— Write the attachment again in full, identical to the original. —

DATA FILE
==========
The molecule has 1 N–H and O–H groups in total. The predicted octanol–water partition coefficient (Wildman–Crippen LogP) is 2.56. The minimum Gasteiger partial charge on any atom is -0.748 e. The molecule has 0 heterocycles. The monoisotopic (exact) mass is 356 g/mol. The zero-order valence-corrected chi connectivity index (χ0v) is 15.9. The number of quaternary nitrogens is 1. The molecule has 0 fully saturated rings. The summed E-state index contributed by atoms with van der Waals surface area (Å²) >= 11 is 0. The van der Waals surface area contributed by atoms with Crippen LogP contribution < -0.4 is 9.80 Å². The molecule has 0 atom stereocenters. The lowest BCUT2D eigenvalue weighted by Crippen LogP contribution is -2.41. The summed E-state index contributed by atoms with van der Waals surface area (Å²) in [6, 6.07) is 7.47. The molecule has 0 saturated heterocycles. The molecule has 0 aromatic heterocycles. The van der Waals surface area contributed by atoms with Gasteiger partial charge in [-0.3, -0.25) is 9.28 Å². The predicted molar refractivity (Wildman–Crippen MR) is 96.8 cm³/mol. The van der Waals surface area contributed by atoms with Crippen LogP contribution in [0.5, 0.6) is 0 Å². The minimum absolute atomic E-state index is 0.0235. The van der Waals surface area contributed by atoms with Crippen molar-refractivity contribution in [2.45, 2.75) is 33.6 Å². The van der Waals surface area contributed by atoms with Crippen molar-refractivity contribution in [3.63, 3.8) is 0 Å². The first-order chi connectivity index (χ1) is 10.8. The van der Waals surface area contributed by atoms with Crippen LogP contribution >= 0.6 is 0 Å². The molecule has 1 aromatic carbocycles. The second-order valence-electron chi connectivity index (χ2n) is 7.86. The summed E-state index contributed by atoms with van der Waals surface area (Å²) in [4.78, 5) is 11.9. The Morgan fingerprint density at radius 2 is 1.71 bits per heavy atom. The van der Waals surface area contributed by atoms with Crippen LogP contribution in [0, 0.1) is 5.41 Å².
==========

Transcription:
The molecule has 1 N–H and O–H groups in total. The predicted octanol–water partition coefficient (Wildman–Crippen LogP) is 2.56. The minimum Gasteiger partial charge on any atom is -0.748 e. The molecule has 0 heterocycles. The monoisotopic (exact) mass is 356 g/mol. The zero-order valence-corrected chi connectivity index (χ0v) is 15.9. The number of quaternary nitrogens is 1. The molecule has 0 fully saturated rings. The summed E-state index contributed by atoms with van der Waals surface area (Å²) >= 11 is 0. The van der Waals surface area contributed by atoms with Crippen LogP contribution < -0.4 is 9.80 Å². The molecule has 0 atom stereocenters. The lowest BCUT2D eigenvalue weighted by Crippen LogP contribution is -2.41. The summed E-state index contributed by atoms with van der Waals surface area (Å²) in [6, 6.07) is 7.47. The molecule has 0 saturated heterocycles. The molecule has 0 aromatic heterocycles. The van der Waals surface area contributed by atoms with Gasteiger partial charge in [-0.3, -0.25) is 9.28 Å². The predicted molar refractivity (Wildman–Crippen MR) is 96.8 cm³/mol. The van der Waals surface area contributed by atoms with Crippen LogP contribution in [0.5, 0.6) is 0 Å². The minimum absolute atomic E-state index is 0.0235. The van der Waals surface area contributed by atoms with Crippen molar-refractivity contribution in [2.45, 2.75) is 33.6 Å². The van der Waals surface area contributed by atoms with Crippen molar-refractivity contribution in [3.63, 3.8) is 0 Å². The first-order chi connectivity index (χ1) is 10.8. The van der Waals surface area contributed by atoms with Crippen LogP contribution >= 0.6 is 0 Å². The molecule has 1 aromatic carbocycles. The second-order valence-electron chi connectivity index (χ2n) is 7.86. The summed E-state index contributed by atoms with van der Waals surface area (Å²) in [4.78, 5) is 11.9. The Morgan fingerprint density at radius 2 is 1.71 bits per heavy atom. The van der Waals surface area contributed by atoms with Crippen LogP contribution in [0, 0.1) is 5.41 Å².